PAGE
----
Table of Contents Hide
- Liver Nutritional Profile
- How Many Nutrients in This Food
- How To Serve Nutritious Liver Food
- Diets That May Restrict or Exclude Liver Food
- How To Buying This Food
- How To Storing This Food
- How To Preparing This Food
- What Happens When You Cook Liver Food
- Medical Uses and/or Benefits Of Liver
- Adverse Effects Associated with Liver Food
- Liver Food/Drug Interactions
Liver Nutritional Profile
• Energy value (calories per serving): Moderate
• Protein: High
• Fat: Moderate
• Saturated fat: High
• Cholesterol: High
• Carbohydrates: Low
• Fiber: None
• Sodium: Moderate
• Major vitamin contribution: Vitamin A, B vitamins
• Major mineral contribution: Iron, copper
How Many Nutrients in This Food
• Like meat, fish, poultry, milk, and eggs, liver is a good source of high-quality proteins with adequate amounts of all the essential amino acids. It is moderately high in fat and saturated fat and high in cholesterol.
• Liver is the single best natural source of retinol (“true vitamin A”). It is one of the few natural sources of vitamin D, an excellent source of B vitamins, including vitamin B12, which prevents or cures pernicious anemia, and an excellent source of heme iron, the form of iron most easily absorbed by your body.
• One four-ounce serving of simmered beef liver has 29 g protein, 5.3 g fat (1.7 g saturated fat, 0.6 g monounsaturated fat, 0.6 g polyunsaturated fat), 396 mg cholesterol, 31,714 IU vitamin A (approximately 13 times the RDA for a woman, 11 times the RDA for a man), and 6.5 mg iron (36 percent of the RDA for a woman, 81 percent of the RDA for a man).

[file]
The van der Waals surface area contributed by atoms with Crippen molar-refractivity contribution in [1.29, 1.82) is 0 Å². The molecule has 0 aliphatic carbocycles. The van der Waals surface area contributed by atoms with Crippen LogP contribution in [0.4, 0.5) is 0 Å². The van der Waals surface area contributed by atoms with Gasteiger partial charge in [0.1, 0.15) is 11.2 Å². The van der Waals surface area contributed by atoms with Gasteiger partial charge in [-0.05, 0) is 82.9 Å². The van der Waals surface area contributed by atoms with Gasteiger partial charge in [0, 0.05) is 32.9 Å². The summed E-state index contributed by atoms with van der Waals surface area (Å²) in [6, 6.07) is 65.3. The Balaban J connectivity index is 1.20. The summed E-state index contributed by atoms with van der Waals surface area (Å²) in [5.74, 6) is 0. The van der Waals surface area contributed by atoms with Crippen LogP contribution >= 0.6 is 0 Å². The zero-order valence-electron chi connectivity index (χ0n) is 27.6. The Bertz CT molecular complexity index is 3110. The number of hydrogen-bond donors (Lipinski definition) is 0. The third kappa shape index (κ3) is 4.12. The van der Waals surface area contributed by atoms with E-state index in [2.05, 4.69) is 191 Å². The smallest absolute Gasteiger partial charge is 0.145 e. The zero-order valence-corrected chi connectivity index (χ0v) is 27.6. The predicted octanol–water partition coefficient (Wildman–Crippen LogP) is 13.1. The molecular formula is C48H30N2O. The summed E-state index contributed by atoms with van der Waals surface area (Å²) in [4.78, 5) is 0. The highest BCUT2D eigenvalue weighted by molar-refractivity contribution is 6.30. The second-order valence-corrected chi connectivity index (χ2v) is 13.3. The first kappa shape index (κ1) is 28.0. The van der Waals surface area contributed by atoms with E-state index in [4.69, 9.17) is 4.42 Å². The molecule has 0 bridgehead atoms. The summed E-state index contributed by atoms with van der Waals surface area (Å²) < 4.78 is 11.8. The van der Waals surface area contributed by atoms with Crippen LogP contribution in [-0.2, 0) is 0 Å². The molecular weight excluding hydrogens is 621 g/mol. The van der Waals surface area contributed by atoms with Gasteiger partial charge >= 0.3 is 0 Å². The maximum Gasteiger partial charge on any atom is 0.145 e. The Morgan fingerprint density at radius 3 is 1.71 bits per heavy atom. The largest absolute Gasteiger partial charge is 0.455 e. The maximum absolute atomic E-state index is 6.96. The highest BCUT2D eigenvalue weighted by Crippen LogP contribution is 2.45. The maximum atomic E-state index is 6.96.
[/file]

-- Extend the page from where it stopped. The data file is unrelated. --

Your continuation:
• One four-ounce serving of simmered chicken livers has 25 g protein, 6.5 g fat (2 g saturated fat, 1.4 g monounsaturated fat, 2 g polyunsaturated fat), 563 mg cholesterol, 13,328 IU vitamin A (approximately six times the RDA for a woman, 4.5 times the RDA for a man), and 11.6 mg iron (64 percent of the RDA for a woman, 145 percent of the RDA for a man).
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How To Serve Nutritious Liver Food
• As fresh as possible. Fresh-frozen liver, if kept properly cold, maybe even fresher than “fresh” liver that has never been frozen but has been sitting for a day or two in the supermarket meat case.
Diets That May Restrict or Exclude Liver Food
• Galactose-free diet (for control of galactosemia)
• Low-calcium diet
• Low-cholesterol, controlled-fat diet
• Low-protein, low-purine diet
How To Buying This Food
Liver that has a deep, rich color and smells absolutely fresh.
How To Storing This Food
• Fresh liver is extremely perishable. It should be stored in the refrigerator for no longer than a day or two and in the freezer, at 0°F, for no longer than three to four months.
How To Preparing This Food
• Wipe the liver with a damp cloth. If your butcher has not already done so, pull off the outer membrane, and cut out the veins.
• Sheep, pork, and older beef liver are strongly flavored; to make them more palatable, soak these livers for several hours in cold milk, cold water, or a marinade, then discard the soaking liquid when you are ready to cook the liver.
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What Happens When You Cook Liver Food
• When liver is heated it loses water and shrinks. Its pigments, which combine with oxygen, are denatured by the heat, breaking into smaller fragments that turn brown, the natural color of cooked meat.
• Since liver has virtually no collagen (the connective tissue that stays chewy unless you cook it for a long time), it should be cooked as quickly as possible to keep it from drying out.
Medical Uses and/or Benefits Of Liver
As a source of iron.
The liver is an excellent source of heme iron, the organic form of iron in meat that is absorbed approximately five times more easily than nonheme iron, the inorganic iron in plants.
Adverse Effects Associated with Liver Food
Increased risk of cardiovascular disease.